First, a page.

Until last weekend, it had been a long, long time since I was really, truly scared by a film or TV show.
I’m talking so scared, you’re frightened to cross the landing to use the loo, so scared your blood runs cold days afterwards at the sound of a creaking floorboard.
I can honestly say The Haunting of Hill House has brought me back to a state of cinematic terror I can only recall from pre-teen sleepovers, when we would stay up watching horrors which we were years too young for.
The Haunting of Hill House has left my chest tightened with a fear I thought I’d long outgrown. It’s made me nervous to look across a darkened room when I’m alone. And yet I just cannot stop watching…
Loosely based on Shirley Jackson’s 1959 gothic novel, The Haunting of Hill House has proven how powerful a horror movie can be when spread across an intensely binge-able ten episode TV series.
With each successive episode, viewers are given a little more insight into the dysfunctional Craine family, whose respective futures were tarnished in various ways during their brief time living at the notorious Hill House.
As a drama it’s excellent, with the sort of interesting characterisation, writerly dialogue and compelling storytelling which are so often under-utilised within the ‘scary’ genre.
Despite the stark detour from the original text, there are enough understated nods to Jackson’s novel to keep even the most pedantic literature student happy.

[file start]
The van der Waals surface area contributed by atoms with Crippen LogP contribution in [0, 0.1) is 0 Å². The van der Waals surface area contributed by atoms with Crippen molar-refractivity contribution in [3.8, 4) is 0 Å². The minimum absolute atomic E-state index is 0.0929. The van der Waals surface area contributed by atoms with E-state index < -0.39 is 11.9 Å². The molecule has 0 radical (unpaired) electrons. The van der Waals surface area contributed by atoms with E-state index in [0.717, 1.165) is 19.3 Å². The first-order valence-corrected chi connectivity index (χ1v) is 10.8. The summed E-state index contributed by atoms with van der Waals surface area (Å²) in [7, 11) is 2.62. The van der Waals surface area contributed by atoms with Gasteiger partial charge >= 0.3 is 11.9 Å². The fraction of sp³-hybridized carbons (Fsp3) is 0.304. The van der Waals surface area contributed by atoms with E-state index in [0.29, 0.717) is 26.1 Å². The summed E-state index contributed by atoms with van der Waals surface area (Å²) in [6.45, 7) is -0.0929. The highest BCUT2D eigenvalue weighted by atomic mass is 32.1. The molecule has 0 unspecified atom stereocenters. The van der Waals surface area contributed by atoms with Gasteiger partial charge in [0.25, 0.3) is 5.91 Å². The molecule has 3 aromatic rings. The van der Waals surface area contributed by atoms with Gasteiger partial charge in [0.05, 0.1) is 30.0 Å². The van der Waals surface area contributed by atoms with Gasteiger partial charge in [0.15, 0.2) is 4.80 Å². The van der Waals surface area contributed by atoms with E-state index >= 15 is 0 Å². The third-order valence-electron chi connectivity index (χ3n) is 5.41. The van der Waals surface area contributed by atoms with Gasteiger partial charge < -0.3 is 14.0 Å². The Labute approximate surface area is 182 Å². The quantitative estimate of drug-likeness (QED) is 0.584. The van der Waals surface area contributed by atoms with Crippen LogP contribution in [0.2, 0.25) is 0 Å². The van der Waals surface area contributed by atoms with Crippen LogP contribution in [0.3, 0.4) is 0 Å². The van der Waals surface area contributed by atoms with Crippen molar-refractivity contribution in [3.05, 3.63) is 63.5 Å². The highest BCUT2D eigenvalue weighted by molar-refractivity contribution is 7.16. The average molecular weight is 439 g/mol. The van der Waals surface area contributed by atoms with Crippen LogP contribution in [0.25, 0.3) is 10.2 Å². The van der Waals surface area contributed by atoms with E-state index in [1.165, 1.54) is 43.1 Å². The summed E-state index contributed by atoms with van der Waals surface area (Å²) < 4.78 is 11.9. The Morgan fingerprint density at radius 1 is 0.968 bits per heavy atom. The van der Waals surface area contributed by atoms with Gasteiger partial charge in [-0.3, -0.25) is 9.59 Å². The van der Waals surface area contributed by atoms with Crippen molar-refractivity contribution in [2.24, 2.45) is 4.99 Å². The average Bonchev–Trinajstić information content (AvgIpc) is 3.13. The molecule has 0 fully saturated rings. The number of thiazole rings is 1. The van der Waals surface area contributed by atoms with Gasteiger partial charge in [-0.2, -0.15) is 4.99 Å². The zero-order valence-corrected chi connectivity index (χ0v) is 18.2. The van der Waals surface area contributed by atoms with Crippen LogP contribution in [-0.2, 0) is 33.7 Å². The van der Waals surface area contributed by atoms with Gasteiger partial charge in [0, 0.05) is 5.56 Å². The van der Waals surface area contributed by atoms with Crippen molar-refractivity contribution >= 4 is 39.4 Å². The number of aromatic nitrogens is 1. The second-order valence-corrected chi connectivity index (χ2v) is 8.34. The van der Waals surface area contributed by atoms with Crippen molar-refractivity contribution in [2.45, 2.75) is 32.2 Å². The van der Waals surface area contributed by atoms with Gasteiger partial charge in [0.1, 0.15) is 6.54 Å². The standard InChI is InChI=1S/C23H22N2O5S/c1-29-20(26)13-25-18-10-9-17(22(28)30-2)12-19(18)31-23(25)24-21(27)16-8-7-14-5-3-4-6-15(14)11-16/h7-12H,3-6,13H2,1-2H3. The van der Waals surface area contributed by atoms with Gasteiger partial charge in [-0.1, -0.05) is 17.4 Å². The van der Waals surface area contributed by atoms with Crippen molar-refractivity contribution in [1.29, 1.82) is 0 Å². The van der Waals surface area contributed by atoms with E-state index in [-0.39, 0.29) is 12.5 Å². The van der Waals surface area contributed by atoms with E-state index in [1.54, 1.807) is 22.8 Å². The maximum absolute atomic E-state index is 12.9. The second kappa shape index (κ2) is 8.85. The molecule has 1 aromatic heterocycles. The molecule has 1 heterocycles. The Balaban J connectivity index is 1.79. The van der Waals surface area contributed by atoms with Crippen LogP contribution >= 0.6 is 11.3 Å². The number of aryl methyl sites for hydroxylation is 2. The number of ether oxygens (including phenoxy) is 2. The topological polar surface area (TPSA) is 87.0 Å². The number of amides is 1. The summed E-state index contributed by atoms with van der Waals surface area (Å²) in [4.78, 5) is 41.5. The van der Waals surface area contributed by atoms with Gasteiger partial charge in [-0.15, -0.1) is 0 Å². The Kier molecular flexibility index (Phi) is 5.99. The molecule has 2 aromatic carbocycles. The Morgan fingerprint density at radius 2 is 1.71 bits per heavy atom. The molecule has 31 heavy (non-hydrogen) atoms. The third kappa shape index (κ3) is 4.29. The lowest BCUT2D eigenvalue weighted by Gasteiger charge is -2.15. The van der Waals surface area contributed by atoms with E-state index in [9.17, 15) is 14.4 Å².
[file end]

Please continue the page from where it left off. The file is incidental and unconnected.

Moreover, as a horror, The Haunting of Hill House has raised the bar. Jump scares aside – and there are some genuinely sickening jump scares – every single scene prickles with a constant, heightened sense of dread.
Those who can’t get enough of gothic settings will love the ruined grandeur of Hill House, with its shadowy corridors and watchful neoclassical statues. What Stanley Kubrick once did with Stephen King’s Overlook Hotel, Mike Flanagan has achieved with Hill House.
There is also Shirley’s stifling funeral parlour home, where plenty of the present-day family drama unfolds, complete with reminders of death and burial around every corner.
And of course there are the ghosts themselves – some of which are so unbearably frightening, you could be forgiven for hitting fast forward.
Eagle eyed viewers will have noticed ghouls lurking in the background of scenes, never quite making a full appearance.
It’s therefore no great surprise to me viewers literally feel like passing out while watching The Haunting of Hill House.
One Twitter user shivered:
One of the most terrifying, nail biting, hide behind the couch, don’t even breathe, I’m going to pass out from fear things I have ever watched. In. My. Life. [sic]
WHY DID I DECIDE TO WATCH THE HAUNTING OF HILL HOUSE AND ESPECIALLY AT NIGHT I CAN’T SLEEP NOW I DON’T NORMALLY WATCH SCARY FLICKS WHY DID I DO THIS TO MYSELF. [sic]
Some have spoken about having to ‘take a break’ from the show, while others have confessed they’ve had difficulties sleeping. Glad to know I’m not alone on that front…
Will you be paying a visit to Hill House this October?
The Haunting Of Hill House crept onto Netflix as of October 12.
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Jules studied English Literature with Creative Writing at Lancaster University before earning her masters in International Relations at Leiden University in The Netherlands (Hoi!). She then trained as a journalist through News Associates in Manchester. Jules has previously worked as a mental health blogger, copywriter and freelancer for various publications.